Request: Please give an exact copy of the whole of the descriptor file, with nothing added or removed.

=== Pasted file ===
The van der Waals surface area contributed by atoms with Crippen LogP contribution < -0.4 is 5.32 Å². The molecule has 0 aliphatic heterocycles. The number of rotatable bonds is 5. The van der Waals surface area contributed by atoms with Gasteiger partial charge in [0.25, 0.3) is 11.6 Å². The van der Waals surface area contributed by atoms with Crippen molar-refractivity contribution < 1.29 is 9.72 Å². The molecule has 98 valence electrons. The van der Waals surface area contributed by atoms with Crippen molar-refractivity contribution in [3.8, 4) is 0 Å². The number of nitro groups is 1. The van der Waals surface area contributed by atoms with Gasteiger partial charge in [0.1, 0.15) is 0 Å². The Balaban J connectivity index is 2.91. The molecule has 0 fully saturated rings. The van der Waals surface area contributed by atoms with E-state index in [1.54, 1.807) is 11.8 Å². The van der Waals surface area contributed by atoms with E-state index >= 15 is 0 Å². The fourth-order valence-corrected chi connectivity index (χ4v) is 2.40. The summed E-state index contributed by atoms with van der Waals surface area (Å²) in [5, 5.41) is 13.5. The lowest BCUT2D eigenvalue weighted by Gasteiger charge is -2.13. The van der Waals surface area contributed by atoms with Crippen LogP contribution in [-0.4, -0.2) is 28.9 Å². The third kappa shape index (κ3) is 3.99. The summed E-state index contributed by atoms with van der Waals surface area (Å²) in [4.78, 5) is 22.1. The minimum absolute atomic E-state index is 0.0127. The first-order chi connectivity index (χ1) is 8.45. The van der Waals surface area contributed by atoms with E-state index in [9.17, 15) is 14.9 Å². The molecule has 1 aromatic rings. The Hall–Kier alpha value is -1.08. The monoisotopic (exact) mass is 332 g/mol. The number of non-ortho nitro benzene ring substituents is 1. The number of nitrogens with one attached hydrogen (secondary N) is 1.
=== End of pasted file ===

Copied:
The van der Waals surface area contributed by atoms with Crippen LogP contribution < -0.4 is 5.32 Å². The molecule has 0 aliphatic heterocycles. The number of rotatable bonds is 5. The van der Waals surface area contributed by atoms with Gasteiger partial charge in [0.25, 0.3) is 11.6 Å². The van der Waals surface area contributed by atoms with Crippen molar-refractivity contribution < 1.29 is 9.72 Å². The molecule has 98 valence electrons. The van der Waals surface area contributed by atoms with Crippen molar-refractivity contribution in [3.8, 4) is 0 Å². The number of nitro groups is 1. The van der Waals surface area contributed by atoms with Gasteiger partial charge in [0.1, 0.15) is 0 Å². The Balaban J connectivity index is 2.91. The molecule has 0 fully saturated rings. The van der Waals surface area contributed by atoms with E-state index in [1.54, 1.807) is 11.8 Å². The van der Waals surface area contributed by atoms with E-state index >= 15 is 0 Å². The fourth-order valence-corrected chi connectivity index (χ4v) is 2.40. The summed E-state index contributed by atoms with van der Waals surface area (Å²) in [5, 5.41) is 13.5. The lowest BCUT2D eigenvalue weighted by Gasteiger charge is -2.13. The van der Waals surface area contributed by atoms with Crippen LogP contribution in [-0.4, -0.2) is 28.9 Å². The third kappa shape index (κ3) is 3.99. The summed E-state index contributed by atoms with van der Waals surface area (Å²) in [4.78, 5) is 22.1. The minimum absolute atomic E-state index is 0.0127. The first-order chi connectivity index (χ1) is 8.45. The van der Waals surface area contributed by atoms with E-state index in [9.17, 15) is 14.9 Å². The molecule has 1 aromatic rings. The Hall–Kier alpha value is -1.08. The monoisotopic (exact) mass is 332 g/mol. The number of non-ortho nitro benzene ring substituents is 1. The number of nitrogens with one attached hydrogen (secondary N) is 1.